SLAVERY AT SEA
Once the captain of the Sam
Simon—a Sea Shepherd vessel patrolling the Arctic to catch illegal toothfish operators— Siddharth Chakravarty now has a very different view of the battle.
When the conservation group’s Operation Icefish nabbed the Thunder for illegal fishing in 2015, Chakravarty and his sailors saved 30 Indonesian fishermen from drowning after the Caucasian officials running the ship opted to scuttle the vessel and flee. “It was so reminiscent of the hierarchies of the colonial era. The officers had their suitcases packed, while the fishermen were scrambling to save what they could,” he recalls.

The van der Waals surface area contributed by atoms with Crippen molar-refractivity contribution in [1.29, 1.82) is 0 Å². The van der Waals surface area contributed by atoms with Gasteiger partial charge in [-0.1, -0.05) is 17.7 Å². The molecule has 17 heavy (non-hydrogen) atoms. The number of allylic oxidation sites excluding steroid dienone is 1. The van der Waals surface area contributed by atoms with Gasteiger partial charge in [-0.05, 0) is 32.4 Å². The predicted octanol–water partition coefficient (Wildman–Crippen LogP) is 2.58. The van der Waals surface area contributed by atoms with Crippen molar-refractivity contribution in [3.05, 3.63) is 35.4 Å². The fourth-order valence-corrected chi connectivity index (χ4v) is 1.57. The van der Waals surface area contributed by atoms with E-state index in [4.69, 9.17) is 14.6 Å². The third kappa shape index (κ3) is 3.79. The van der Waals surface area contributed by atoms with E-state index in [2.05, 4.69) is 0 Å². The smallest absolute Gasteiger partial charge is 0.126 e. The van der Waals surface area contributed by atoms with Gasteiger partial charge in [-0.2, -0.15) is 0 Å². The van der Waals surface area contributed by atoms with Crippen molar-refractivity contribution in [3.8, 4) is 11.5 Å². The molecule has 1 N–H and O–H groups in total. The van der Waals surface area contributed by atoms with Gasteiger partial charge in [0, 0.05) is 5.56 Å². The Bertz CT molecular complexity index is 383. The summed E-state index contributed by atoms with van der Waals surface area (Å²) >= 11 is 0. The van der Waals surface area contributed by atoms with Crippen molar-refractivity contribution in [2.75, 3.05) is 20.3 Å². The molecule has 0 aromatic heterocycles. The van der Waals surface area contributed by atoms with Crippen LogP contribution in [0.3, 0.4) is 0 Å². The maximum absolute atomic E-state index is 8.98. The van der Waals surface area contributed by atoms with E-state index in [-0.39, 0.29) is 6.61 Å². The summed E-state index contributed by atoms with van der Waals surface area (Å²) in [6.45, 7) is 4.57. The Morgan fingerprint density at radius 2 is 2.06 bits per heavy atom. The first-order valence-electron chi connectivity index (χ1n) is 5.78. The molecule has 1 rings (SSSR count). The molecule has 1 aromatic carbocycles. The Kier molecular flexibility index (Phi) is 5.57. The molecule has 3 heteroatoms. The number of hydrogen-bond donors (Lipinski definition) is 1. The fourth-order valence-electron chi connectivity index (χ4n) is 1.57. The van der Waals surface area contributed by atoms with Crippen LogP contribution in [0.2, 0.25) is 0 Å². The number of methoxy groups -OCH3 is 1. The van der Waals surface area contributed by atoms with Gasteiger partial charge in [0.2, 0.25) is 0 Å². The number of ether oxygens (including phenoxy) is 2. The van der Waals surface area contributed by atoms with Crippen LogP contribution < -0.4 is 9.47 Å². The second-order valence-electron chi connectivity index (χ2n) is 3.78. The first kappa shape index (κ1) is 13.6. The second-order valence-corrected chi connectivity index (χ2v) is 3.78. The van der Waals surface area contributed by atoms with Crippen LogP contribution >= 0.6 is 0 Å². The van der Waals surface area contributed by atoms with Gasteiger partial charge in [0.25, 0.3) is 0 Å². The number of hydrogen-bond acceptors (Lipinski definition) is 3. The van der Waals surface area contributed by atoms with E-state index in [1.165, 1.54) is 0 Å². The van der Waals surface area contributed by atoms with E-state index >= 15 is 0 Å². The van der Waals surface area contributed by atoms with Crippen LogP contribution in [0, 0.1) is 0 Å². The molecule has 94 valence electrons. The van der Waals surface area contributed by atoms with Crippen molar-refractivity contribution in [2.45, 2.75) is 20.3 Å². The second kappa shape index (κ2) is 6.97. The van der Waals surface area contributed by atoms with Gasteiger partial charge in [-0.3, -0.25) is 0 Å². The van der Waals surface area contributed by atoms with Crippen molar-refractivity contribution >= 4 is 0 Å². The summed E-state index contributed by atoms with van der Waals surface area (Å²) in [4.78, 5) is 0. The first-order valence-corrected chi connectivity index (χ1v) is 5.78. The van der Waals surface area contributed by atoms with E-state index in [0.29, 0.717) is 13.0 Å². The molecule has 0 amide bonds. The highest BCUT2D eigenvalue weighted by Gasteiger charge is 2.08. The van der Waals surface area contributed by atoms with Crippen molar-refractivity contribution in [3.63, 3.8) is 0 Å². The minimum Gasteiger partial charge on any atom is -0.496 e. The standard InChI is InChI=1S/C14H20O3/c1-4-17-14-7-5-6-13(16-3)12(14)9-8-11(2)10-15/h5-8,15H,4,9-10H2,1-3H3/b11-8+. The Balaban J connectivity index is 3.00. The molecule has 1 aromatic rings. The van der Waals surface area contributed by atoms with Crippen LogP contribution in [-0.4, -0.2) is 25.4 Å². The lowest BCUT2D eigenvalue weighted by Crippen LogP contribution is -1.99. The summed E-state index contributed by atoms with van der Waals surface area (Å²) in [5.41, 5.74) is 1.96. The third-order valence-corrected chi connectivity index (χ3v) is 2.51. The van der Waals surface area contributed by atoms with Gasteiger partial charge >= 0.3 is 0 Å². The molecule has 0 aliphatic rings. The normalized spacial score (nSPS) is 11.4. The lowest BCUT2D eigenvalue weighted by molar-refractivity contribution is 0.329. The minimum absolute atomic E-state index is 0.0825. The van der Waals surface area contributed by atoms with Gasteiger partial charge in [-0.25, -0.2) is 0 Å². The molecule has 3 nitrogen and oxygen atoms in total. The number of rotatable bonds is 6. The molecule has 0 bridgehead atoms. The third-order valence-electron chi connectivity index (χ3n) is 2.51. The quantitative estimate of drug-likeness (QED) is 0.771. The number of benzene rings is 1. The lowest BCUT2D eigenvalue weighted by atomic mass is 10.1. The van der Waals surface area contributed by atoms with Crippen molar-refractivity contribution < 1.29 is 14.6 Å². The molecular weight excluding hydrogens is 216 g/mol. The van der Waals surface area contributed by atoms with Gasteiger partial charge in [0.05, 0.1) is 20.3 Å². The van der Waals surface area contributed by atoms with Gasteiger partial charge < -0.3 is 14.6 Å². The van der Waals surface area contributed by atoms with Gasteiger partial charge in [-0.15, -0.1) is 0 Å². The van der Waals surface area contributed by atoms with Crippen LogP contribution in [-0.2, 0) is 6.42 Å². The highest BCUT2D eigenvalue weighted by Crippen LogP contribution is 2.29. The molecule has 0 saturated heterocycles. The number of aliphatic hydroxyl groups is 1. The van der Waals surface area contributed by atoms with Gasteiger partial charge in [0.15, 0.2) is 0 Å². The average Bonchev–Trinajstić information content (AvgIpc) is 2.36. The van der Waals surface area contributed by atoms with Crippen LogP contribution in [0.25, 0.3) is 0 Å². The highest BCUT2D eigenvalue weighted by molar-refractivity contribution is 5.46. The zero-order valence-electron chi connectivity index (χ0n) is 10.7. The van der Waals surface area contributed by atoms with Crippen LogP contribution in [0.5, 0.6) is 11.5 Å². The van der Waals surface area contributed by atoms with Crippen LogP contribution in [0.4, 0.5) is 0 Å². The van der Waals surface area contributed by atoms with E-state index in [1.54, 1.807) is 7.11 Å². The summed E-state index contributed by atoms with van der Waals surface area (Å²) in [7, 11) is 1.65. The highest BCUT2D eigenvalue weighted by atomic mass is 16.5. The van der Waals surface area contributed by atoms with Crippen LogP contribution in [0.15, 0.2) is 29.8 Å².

The incident convinced him that activism was creating a serious problem for an already-vulnerable community and eventually led him to leave Sea Shepherd for an MSc in the politics of conflict, rights and justice at SOAS, London.
“In certain cases, enforcement creates more conflict,” he says, pointing out that two million migrant workers are employed by fishing companies. He believes it’s only a matter of time before the Indian fishing industry goes the same way. “It may not be migrant workers, but it’ll be some other vulnerable community,” he says.